-- Mike
  4. Mo Heat

    Mo Heat Mod Emeritus

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    Mike,

    I was one of the interested parties. I ordered some of those logs back in August from Ace Hardware. They had to order them from their 'catalog': "Mr. Heat, you're logs will arrive on Sept. 28th." On September 28th I went to pick them up... "They'll be in November 28th". Nov. 28th. "They'll be in Dec. 28th". Dec. 28th. "They won't be coming in, Mr. Heat". Jeez!

    These were from Lignetics of West Virginia, I think. Definitely Lignetics, but I'm not sure if the issue was with Ace or Lignetics.

    Remember Robert C.? Hey Robert! Where are you? I think Robert ordered two tons (or pallets) and was going to report back around Dec. 28th...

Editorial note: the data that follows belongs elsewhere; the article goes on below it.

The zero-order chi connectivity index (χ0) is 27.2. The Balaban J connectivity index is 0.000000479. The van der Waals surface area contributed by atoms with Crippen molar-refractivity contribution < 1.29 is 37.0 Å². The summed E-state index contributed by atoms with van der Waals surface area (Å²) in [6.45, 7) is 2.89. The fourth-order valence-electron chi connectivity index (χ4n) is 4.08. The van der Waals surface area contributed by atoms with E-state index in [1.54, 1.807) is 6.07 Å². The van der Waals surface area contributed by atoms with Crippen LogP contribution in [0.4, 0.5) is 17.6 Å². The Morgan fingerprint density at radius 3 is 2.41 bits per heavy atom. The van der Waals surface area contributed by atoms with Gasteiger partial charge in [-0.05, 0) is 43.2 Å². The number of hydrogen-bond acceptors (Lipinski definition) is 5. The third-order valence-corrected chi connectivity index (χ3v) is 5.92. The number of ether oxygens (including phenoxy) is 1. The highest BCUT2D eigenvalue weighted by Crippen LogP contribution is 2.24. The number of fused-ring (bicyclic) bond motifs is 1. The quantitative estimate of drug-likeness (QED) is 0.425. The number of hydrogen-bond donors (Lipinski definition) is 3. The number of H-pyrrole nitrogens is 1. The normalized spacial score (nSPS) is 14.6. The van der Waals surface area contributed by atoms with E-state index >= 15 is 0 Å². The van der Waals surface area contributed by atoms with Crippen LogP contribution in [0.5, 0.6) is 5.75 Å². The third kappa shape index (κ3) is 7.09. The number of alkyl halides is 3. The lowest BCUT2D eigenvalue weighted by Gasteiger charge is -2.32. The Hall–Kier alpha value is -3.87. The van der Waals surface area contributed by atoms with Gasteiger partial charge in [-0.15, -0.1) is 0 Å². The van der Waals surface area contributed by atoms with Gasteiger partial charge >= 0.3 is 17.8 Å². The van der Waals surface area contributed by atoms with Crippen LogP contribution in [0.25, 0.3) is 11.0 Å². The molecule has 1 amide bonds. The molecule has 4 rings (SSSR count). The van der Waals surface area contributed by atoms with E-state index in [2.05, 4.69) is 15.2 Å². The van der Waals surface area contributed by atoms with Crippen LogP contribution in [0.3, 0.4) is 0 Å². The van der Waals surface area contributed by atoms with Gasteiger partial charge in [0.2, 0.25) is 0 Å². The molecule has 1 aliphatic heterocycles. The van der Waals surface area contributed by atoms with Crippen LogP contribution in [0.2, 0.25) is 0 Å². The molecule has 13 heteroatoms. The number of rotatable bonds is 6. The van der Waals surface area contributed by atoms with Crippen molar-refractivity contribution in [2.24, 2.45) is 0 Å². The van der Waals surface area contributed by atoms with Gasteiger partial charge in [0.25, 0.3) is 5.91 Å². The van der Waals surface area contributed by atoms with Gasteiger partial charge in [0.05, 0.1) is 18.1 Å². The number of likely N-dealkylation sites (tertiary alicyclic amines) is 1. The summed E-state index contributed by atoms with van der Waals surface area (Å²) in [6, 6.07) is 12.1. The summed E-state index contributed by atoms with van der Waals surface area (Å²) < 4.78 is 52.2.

Remember Jonas? Hey Jonas! Where are you? Jonas was kind enough to ship me six of his company's logs (West Oregon Wood Products) for only the price of shipping so I could do a heads up comparison with the Lignetics logs.

    I burned the WOW logs and was quite impressed. My first two logs I put side by side in my wide firebox on a bed of hot wood coals (they are a bit difficult to start as they are incredibly dense--they'll actually sink in water). First mistake. They grew like those old Fourth of July "Snakes" that were usually some of the first fireworks your dad let you experiment with that were black and smoked. The logs did not smoke, though. In fact, they burned impressively. Except they distorted their shape into a cresent and kind of scared me, due to having no room to expand when put side by side.